Tuesday, March 10th

“From the wilderness of Sin the whole congregation of the Israelites journeyed by stages, as the LORD commanded. They camped at Rephidim, but there was no water for the people to drink. The people quarreled with Moses, and said, “Give us water to drink.” Moses said to them, “Why do you quarrel with me? Why do you test the LORD?” But the people thirsted there for water; and the people complained against Moses and said, “Why did you bring us out of Egypt, to kill us and our children and livestock with thirst?” So Moses cried out to the LORD, “What shall I do with this people? They are almost ready to stone me.” The LORD said to Moses, “Go on ahead of the people, and take some of the elders of Israel with you; take in your hand the staff with which you struck the Nile, and go. I will be standing there in front of you on the rock at Horeb. Strike the rock, and water will come out of it, so that the people may drink.” Moses did so, in the sight of the elders of Israel. He called the place Massah and Meribah, because the Israelites quarreled and tested the LORD, saying, “Is the LORD among us or not?”  Exodus 17:1-7


Yesterday they were hungry.  Today they are thirsty.  And you really can’t blame them.  There are no doubt worse things in life than walking through a desert wilderness all day only to arrive at a campsite with no water…but that would be pretty tough.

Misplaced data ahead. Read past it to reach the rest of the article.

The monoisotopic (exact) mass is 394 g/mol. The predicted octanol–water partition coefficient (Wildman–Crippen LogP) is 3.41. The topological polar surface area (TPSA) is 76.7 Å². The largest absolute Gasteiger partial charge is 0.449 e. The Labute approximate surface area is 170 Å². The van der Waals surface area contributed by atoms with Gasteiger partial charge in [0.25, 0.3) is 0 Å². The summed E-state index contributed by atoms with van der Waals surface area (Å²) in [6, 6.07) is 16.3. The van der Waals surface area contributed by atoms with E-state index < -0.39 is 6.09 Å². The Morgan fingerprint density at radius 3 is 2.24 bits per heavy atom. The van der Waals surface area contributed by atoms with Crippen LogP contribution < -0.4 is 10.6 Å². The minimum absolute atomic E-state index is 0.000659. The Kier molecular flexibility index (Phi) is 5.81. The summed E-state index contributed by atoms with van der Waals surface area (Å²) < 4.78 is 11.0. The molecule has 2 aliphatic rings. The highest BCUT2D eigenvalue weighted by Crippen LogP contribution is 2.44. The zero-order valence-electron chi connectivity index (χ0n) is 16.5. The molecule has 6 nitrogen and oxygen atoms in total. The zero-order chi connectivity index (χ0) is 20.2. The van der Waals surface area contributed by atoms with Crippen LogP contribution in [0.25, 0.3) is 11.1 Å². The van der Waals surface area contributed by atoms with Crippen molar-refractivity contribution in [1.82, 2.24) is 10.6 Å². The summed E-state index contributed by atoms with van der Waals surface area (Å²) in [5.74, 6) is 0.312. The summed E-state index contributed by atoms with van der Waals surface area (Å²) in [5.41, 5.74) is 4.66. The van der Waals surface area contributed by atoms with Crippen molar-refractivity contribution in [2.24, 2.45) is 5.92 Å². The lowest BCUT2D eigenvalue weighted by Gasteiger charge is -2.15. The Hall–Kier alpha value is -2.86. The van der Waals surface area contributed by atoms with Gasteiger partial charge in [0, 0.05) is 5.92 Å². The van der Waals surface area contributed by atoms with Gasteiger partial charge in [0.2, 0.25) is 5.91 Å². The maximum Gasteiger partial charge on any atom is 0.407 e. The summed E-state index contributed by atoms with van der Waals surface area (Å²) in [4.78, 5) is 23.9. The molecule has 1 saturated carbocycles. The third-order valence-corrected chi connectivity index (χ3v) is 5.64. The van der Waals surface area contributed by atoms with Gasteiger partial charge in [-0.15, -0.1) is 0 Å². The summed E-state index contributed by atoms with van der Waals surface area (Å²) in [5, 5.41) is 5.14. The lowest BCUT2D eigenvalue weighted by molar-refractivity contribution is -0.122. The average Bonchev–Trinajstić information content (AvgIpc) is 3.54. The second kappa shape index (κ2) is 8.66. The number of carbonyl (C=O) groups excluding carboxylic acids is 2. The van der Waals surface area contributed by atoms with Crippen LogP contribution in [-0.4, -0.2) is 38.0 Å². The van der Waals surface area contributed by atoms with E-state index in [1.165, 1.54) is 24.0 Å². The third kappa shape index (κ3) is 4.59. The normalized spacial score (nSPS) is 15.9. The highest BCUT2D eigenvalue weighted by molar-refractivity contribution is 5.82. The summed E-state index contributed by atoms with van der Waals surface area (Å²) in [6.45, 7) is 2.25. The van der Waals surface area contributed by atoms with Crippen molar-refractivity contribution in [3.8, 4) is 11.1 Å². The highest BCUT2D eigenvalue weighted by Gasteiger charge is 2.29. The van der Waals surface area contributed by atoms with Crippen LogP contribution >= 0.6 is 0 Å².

Which reminds me, in a world with millions of people who suffer every day due to a lack of sanitary and available drinking water, we have it pretty easy.  I experience being thirsty but I can’t remember the last time I had to endure that feeling for longer than a few minutes.


The interesting part of this story is how the crowd complains to Moses.  He has walked as far as they have.  He is as thirsty as they are.  He has no more water than they do.  But he gets their complaints.  More on that below…


Every pastor, every person in any position of authority, every parent who has driven the kids on a long trip with them constantly fighting in the back seat has to love how Moses responds – first to the people, “Why do you quarrel with me?” and then to the Lord, “What shall I do with this people?”


Moses gets their complaints.  Of course he does.  That is his job.  He is their leader.  The very fact that they are complaining to Moses demonstrates their understanding that he is, in fact, their leader.


They have a leader in the wilderness.  His presence and his role means they aren’t lost…they’re just taking the long way around.  And Moses is a good leader.  He realizes that he and the crowd aren’t alone.


So, although he might be frustrated and exasperated and tired of the whining, he brings, once again, their cause to God.  And then, in faith, he strikes the rock at Horeb and streams of living water flow out to quench the thirst of all.


So it is in the wilderness. When things seem horrible, surprises abound.


Let us pray:  Gracious Lord, help us trust your provision when we seem lost in our complaints, our hunger and our thirst.  Thank you for leaders who know where their power and authority come from, and thank you for the surprising glimpses of grace you give us when we least expect it.  In Jesus’ name.  Amen.


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